Our Colliers, in addition to being members of Grocers of London, apparently sold groceries. Direct evidence comes from a book about a country house in Kent that Nathaniel Collier bought around 1665.[4] This book contains a number of transcribed (from old handwritten English into print) family letters. On page 41, Nathaniel's mother-in-law writes to his wife Hannah, requesting that she send some oranges, lemons, and three pounds of sugar, and some candied oranges and lemons for Hannah's brother. This would be a strange request if Nathaniel were not in the grocery business.

Parish registers

Vital records at the time of our Collier family were the province of the Church of England. Those parish registers that have not been lost are valuable genealogical sources. Generally these registers passed to county archives when county civil governments took over recording of vital records, and images of some registers were made accessible online. In some counties these were transcribed and indexed. Still, they were scattered among many county web sites. Recently, Ancestry.co.uk has been working to centrally index all UK parish registers; these indexes and the underlying images are available in the United States through some levels of membership in Ancestry.com. The most valuable subset of records relevant to our Colliers are from Ancestry's collaborations with London Metropolitan Archives and Surrey History Centre. Both of those archives provide in-person free access to indexes and images, but online access is restricted to Ancestry membership. In all cases, when a record is found through the indexes it is prudent to view the underlying register image. Reading ancient handwriting can be difficult, but the images often contain information that is not captured in the index. Many vital records of our family of Colliers have the annotation Grocer or sometimes Grocer of London, confirming membership in our family of Colliers and not another.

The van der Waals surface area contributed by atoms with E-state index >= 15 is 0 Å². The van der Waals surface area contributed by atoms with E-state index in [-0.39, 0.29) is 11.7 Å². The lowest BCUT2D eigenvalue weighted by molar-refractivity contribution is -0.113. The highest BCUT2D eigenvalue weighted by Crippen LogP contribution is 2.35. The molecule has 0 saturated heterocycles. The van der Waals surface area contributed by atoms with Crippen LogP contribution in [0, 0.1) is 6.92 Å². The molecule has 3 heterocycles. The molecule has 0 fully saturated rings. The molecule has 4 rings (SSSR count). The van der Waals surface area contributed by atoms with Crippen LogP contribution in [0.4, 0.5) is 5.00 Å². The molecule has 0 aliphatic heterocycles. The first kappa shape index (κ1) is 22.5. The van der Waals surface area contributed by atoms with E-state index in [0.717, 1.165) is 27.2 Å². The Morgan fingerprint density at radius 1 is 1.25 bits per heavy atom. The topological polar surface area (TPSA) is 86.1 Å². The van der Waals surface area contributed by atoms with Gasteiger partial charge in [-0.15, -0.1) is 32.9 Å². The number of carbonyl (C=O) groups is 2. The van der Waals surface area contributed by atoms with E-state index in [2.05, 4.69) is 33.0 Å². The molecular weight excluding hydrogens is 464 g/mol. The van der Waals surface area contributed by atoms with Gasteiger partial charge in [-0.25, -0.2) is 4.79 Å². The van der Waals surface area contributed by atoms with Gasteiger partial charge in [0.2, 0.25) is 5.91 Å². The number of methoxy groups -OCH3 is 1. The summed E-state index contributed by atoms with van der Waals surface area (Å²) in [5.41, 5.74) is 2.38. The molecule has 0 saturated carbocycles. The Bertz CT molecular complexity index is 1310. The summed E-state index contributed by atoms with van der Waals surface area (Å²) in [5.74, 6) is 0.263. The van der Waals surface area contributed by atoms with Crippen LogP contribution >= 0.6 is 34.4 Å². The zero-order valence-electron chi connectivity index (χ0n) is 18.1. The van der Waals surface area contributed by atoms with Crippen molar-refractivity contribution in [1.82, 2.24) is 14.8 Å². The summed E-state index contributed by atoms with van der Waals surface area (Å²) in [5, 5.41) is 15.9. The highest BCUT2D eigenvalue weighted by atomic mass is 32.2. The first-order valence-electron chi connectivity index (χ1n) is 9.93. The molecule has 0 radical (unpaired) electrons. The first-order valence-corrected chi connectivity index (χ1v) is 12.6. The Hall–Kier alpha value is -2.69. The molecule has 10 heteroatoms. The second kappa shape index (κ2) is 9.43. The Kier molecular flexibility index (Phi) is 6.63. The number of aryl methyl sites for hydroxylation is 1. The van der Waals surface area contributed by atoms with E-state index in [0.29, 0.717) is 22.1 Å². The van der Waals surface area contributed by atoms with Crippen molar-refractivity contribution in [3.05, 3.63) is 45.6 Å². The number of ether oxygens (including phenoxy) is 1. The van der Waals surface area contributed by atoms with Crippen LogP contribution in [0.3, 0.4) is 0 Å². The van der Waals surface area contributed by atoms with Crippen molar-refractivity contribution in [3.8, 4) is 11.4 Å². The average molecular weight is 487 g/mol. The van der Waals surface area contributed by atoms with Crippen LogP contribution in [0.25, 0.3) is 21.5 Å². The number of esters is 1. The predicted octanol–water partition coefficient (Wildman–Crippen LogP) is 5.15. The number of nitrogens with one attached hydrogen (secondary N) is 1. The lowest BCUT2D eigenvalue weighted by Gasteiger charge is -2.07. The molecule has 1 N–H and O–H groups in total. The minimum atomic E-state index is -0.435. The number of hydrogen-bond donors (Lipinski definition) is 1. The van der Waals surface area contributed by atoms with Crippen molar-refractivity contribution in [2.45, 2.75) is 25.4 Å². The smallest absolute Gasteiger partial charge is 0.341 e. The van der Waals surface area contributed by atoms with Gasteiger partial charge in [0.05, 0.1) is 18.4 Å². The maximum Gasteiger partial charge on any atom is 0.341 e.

Two important wills

Two family members wrote wills that are central to the study of this family:

  1. Henry Collyer (about 1565 - 1622). Henry's will was written January 1622 in Ewell, Surrey, and proved 15 Apr 1622.[5] It lists Henry's siblings and children living at the time.
  2. Joseph Collyer (about 1593 - 1649). Joseph's will was written August 1648 and proved September 1649).[6] The will names seven siblings of Joseph, five children, his wife, and various nieces, nephews, and grandchildren.


  1. Wikipedia article on the history of the Globe Theatre.
  2. Wikipedia article on the Company of Grocers
  3. Governance of the Oundle School
  4. Jennings, Mary Adelaide Smith. A Kentish country house, or, Records of the Hall House, Hawkhurst, and its inhabitants. Guildford : Billings & Sons, 1894. HathiTrust link
  5. London, England, Wills and Probate, 1507-1858, online database at Ancestry.com, citing London Metropolitan Archives and Guildhall Library Manuscripts Section, Clerkenwell, London, England; Reference Number: DW/PA/5/1622; Will Number: 19. Ancestry.com link ($)
  6. Will of Joseph Collyer, Grocer of London. Reference PROB 11/209/346. Kew: UK National Archives. An image of the will can be downloaded here from the Archives (free website registration). The will is under a Crown copyright; do not post online.